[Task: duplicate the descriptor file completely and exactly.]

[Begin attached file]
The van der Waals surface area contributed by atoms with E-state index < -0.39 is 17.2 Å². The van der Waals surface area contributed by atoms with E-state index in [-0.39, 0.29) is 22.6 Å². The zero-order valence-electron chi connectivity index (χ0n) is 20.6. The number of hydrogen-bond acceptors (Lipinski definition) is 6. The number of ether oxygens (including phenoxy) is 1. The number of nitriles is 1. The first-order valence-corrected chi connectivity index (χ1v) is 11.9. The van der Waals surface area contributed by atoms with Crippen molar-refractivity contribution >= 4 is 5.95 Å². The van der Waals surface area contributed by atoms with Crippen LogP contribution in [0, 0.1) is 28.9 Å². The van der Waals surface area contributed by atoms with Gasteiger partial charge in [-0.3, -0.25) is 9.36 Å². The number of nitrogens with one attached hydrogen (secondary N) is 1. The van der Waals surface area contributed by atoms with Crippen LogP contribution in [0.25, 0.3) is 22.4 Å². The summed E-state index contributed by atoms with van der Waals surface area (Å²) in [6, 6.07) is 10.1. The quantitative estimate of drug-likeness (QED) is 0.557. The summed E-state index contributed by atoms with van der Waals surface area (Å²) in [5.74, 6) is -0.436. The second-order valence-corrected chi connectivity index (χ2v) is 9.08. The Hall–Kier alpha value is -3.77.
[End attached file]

The van der Waals surface area contributed by atoms with E-state index < -0.39 is 17.2 Å². The van der Waals surface area contributed by atoms with E-state index in [-0.39, 0.29) is 22.6 Å². The zero-order valence-electron chi connectivity index (χ0n) is 20.6. The number of hydrogen-bond acceptors (Lipinski definition) is 6. The number of ether oxygens (including phenoxy) is 1. The number of nitriles is 1. The first-order valence-corrected chi connectivity index (χ1v) is 11.9. The van der Waals surface area contributed by atoms with Crippen molar-refractivity contribution >= 4 is 5.95 Å². The van der Waals surface area contributed by atoms with Crippen LogP contribution in [0, 0.1) is 28.9 Å². The van der Waals surface area contributed by atoms with Gasteiger partial charge in [-0.3, -0.25) is 9.36 Å². The number of nitrogens with one attached hydrogen (secondary N) is 1. The van der Waals surface area contributed by atoms with Crippen LogP contribution in [0.25, 0.3) is 22.4 Å². The summed E-state index contributed by atoms with van der Waals surface area (Å²) in [6, 6.07) is 10.1. The quantitative estimate of drug-likeness (QED) is 0.557. The summed E-state index contributed by atoms with van der Waals surface area (Å²) in [5.74, 6) is -0.436. The second-order valence-corrected chi connectivity index (χ2v) is 9.08. The Hall–Kier alpha value is -3.77.